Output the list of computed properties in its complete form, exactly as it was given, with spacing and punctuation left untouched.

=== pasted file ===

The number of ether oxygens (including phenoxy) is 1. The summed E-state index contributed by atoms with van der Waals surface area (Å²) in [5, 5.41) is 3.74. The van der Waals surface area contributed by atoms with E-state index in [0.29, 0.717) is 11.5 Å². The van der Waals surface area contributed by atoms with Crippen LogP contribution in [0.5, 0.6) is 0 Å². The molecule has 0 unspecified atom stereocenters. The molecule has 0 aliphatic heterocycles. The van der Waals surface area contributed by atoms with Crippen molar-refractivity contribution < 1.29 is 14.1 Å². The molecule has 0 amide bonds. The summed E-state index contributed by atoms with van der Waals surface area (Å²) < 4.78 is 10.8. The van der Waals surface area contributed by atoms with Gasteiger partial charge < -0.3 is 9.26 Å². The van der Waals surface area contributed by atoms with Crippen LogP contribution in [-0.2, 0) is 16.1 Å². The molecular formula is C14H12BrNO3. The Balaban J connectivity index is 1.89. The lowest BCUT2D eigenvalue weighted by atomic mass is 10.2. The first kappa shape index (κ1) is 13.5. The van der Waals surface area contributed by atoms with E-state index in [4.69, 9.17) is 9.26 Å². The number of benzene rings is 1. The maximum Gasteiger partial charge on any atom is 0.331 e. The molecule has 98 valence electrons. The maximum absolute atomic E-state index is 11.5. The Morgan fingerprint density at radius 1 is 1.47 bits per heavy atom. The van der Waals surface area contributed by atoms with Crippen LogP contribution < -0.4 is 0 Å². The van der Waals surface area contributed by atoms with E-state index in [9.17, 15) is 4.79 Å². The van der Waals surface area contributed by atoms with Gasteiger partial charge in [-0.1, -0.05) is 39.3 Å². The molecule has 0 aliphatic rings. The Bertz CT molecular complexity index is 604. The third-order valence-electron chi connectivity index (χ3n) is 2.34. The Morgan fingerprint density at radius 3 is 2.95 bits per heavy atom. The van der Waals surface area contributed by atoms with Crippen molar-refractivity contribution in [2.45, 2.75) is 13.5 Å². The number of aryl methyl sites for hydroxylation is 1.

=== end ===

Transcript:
The number of ether oxygens (including phenoxy) is 1. The summed E-state index contributed by atoms with van der Waals surface area (Å²) in [5, 5.41) is 3.74. The van der Waals surface area contributed by atoms with E-state index in [0.29, 0.717) is 11.5 Å². The van der Waals surface area contributed by atoms with Crippen LogP contribution in [0.5, 0.6) is 0 Å². The molecule has 0 unspecified atom stereocenters. The molecule has 0 aliphatic heterocycles. The van der Waals surface area contributed by atoms with Crippen molar-refractivity contribution < 1.29 is 14.1 Å². The molecule has 0 amide bonds. The summed E-state index contributed by atoms with van der Waals surface area (Å²) < 4.78 is 10.8. The van der Waals surface area contributed by atoms with Gasteiger partial charge < -0.3 is 9.26 Å². The van der Waals surface area contributed by atoms with Crippen LogP contribution in [-0.2, 0) is 16.1 Å². The molecular formula is C14H12BrNO3. The Balaban J connectivity index is 1.89. The lowest BCUT2D eigenvalue weighted by atomic mass is 10.2. The first kappa shape index (κ1) is 13.5. The van der Waals surface area contributed by atoms with E-state index in [4.69, 9.17) is 9.26 Å². The number of benzene rings is 1. The maximum Gasteiger partial charge on any atom is 0.331 e. The molecule has 98 valence electrons. The maximum absolute atomic E-state index is 11.5. The Morgan fingerprint density at radius 1 is 1.47 bits per heavy atom. The van der Waals surface area contributed by atoms with Crippen LogP contribution < -0.4 is 0 Å². The van der Waals surface area contributed by atoms with E-state index in [9.17, 15) is 4.79 Å². The van der Waals surface area contributed by atoms with Gasteiger partial charge in [-0.1, -0.05) is 39.3 Å². The molecule has 0 aliphatic rings. The Bertz CT molecular complexity index is 604. The third-order valence-electron chi connectivity index (χ3n) is 2.34. The Morgan fingerprint density at radius 3 is 2.95 bits per heavy atom. The van der Waals surface area contributed by atoms with Crippen molar-refractivity contribution in [2.45, 2.75) is 13.5 Å². The number of aryl methyl sites for hydroxylation is 1.